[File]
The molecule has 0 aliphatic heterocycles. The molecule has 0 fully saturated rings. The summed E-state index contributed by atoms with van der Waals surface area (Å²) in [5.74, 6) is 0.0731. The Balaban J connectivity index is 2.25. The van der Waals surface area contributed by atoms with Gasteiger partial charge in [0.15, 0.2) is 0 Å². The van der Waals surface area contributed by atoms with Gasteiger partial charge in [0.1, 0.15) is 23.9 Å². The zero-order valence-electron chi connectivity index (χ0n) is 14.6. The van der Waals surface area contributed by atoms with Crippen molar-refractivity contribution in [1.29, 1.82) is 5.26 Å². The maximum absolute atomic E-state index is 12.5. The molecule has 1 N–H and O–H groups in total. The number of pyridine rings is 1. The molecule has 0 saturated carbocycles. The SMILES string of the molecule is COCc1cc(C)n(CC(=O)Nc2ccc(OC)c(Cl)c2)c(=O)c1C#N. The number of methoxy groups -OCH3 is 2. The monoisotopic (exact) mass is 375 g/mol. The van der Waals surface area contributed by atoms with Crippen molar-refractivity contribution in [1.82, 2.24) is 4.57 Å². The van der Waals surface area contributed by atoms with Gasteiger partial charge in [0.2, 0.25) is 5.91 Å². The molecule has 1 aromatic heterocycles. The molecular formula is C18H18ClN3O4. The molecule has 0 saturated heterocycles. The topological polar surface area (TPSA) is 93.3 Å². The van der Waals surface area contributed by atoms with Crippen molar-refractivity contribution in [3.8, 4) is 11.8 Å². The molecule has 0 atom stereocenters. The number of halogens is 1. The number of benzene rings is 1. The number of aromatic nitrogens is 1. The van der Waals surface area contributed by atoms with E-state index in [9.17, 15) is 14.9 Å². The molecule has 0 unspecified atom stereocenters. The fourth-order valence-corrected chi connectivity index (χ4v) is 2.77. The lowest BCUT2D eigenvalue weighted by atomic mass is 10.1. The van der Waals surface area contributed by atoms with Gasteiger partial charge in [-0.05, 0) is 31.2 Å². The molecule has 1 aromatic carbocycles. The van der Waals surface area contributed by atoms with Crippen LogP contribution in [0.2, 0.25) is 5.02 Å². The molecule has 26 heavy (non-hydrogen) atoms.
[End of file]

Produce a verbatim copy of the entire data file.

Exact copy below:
The molecule has 0 aliphatic heterocycles. The molecule has 0 fully saturated rings. The summed E-state index contributed by atoms with van der Waals surface area (Å²) in [5.74, 6) is 0.0731. The Balaban J connectivity index is 2.25. The van der Waals surface area contributed by atoms with Gasteiger partial charge in [0.15, 0.2) is 0 Å². The van der Waals surface area contributed by atoms with Gasteiger partial charge in [0.1, 0.15) is 23.9 Å². The zero-order valence-electron chi connectivity index (χ0n) is 14.6. The van der Waals surface area contributed by atoms with Crippen molar-refractivity contribution in [1.29, 1.82) is 5.26 Å². The maximum absolute atomic E-state index is 12.5. The molecule has 1 N–H and O–H groups in total. The number of pyridine rings is 1. The molecule has 0 saturated carbocycles. The SMILES string of the molecule is COCc1cc(C)n(CC(=O)Nc2ccc(OC)c(Cl)c2)c(=O)c1C#N. The number of methoxy groups -OCH3 is 2. The monoisotopic (exact) mass is 375 g/mol. The van der Waals surface area contributed by atoms with Crippen molar-refractivity contribution in [1.82, 2.24) is 4.57 Å². The van der Waals surface area contributed by atoms with Gasteiger partial charge in [0.2, 0.25) is 5.91 Å². The molecule has 1 aromatic heterocycles. The molecular formula is C18H18ClN3O4. The molecule has 0 saturated heterocycles. The topological polar surface area (TPSA) is 93.3 Å². The van der Waals surface area contributed by atoms with Crippen molar-refractivity contribution in [3.8, 4) is 11.8 Å². The molecule has 0 atom stereocenters. The number of halogens is 1. The number of benzene rings is 1. The number of aromatic nitrogens is 1. The van der Waals surface area contributed by atoms with E-state index in [9.17, 15) is 14.9 Å². The molecule has 0 unspecified atom stereocenters. The fourth-order valence-corrected chi connectivity index (χ4v) is 2.77. The lowest BCUT2D eigenvalue weighted by atomic mass is 10.1. The van der Waals surface area contributed by atoms with Gasteiger partial charge in [-0.05, 0) is 31.2 Å². The molecule has 1 aromatic carbocycles. The van der Waals surface area contributed by atoms with Crippen LogP contribution in [0.2, 0.25) is 5.02 Å². The molecule has 26 heavy (non-hydrogen) atoms.